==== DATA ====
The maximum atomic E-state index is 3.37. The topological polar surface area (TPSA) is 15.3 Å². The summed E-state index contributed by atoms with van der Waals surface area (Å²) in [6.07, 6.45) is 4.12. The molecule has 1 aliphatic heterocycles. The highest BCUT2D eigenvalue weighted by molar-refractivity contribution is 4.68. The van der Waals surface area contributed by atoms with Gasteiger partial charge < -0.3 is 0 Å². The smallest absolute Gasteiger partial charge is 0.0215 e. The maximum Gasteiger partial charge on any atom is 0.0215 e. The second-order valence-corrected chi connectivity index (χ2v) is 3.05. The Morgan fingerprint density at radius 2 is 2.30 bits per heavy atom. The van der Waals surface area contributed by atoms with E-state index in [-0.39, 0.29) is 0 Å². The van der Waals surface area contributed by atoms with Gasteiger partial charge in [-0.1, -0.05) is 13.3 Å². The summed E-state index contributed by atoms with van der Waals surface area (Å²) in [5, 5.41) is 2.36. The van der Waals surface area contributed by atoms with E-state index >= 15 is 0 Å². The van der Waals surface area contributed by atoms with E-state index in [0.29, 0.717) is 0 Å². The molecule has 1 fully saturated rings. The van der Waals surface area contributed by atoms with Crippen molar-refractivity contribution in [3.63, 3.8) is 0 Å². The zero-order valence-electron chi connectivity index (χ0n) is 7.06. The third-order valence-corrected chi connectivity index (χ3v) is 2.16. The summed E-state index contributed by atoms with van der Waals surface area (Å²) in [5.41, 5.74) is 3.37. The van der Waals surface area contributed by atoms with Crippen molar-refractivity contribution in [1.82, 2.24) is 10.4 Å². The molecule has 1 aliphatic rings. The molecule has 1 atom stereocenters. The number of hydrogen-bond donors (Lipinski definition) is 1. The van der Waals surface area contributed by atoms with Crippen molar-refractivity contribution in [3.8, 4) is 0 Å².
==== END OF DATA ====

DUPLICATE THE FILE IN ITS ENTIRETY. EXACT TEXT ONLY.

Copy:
The maximum atomic E-state index is 3.37. The topological polar surface area (TPSA) is 15.3 Å². The summed E-state index contributed by atoms with van der Waals surface area (Å²) in [6.07, 6.45) is 4.12. The molecule has 1 aliphatic heterocycles. The highest BCUT2D eigenvalue weighted by molar-refractivity contribution is 4.68. The van der Waals surface area contributed by atoms with Gasteiger partial charge < -0.3 is 0 Å². The smallest absolute Gasteiger partial charge is 0.0215 e. The maximum Gasteiger partial charge on any atom is 0.0215 e. The second-order valence-corrected chi connectivity index (χ2v) is 3.05. The Morgan fingerprint density at radius 2 is 2.30 bits per heavy atom. The van der Waals surface area contributed by atoms with E-state index in [-0.39, 0.29) is 0 Å². The van der Waals surface area contributed by atoms with Gasteiger partial charge in [-0.1, -0.05) is 13.3 Å². The summed E-state index contributed by atoms with van der Waals surface area (Å²) in [5, 5.41) is 2.36. The van der Waals surface area contributed by atoms with E-state index >= 15 is 0 Å². The van der Waals surface area contributed by atoms with E-state index in [0.29, 0.717) is 0 Å². The molecule has 1 fully saturated rings. The van der Waals surface area contributed by atoms with Crippen molar-refractivity contribution in [3.63, 3.8) is 0 Å². The zero-order valence-electron chi connectivity index (χ0n) is 7.06. The third-order valence-corrected chi connectivity index (χ3v) is 2.16. The summed E-state index contributed by atoms with van der Waals surface area (Å²) in [5.41, 5.74) is 3.37. The van der Waals surface area contributed by atoms with Crippen molar-refractivity contribution in [1.82, 2.24) is 10.4 Å². The molecule has 1 aliphatic rings. The molecule has 1 atom stereocenters. The number of hydrogen-bond donors (Lipinski definition) is 1. The van der Waals surface area contributed by atoms with Crippen molar-refractivity contribution in [3.8, 4) is 0 Å².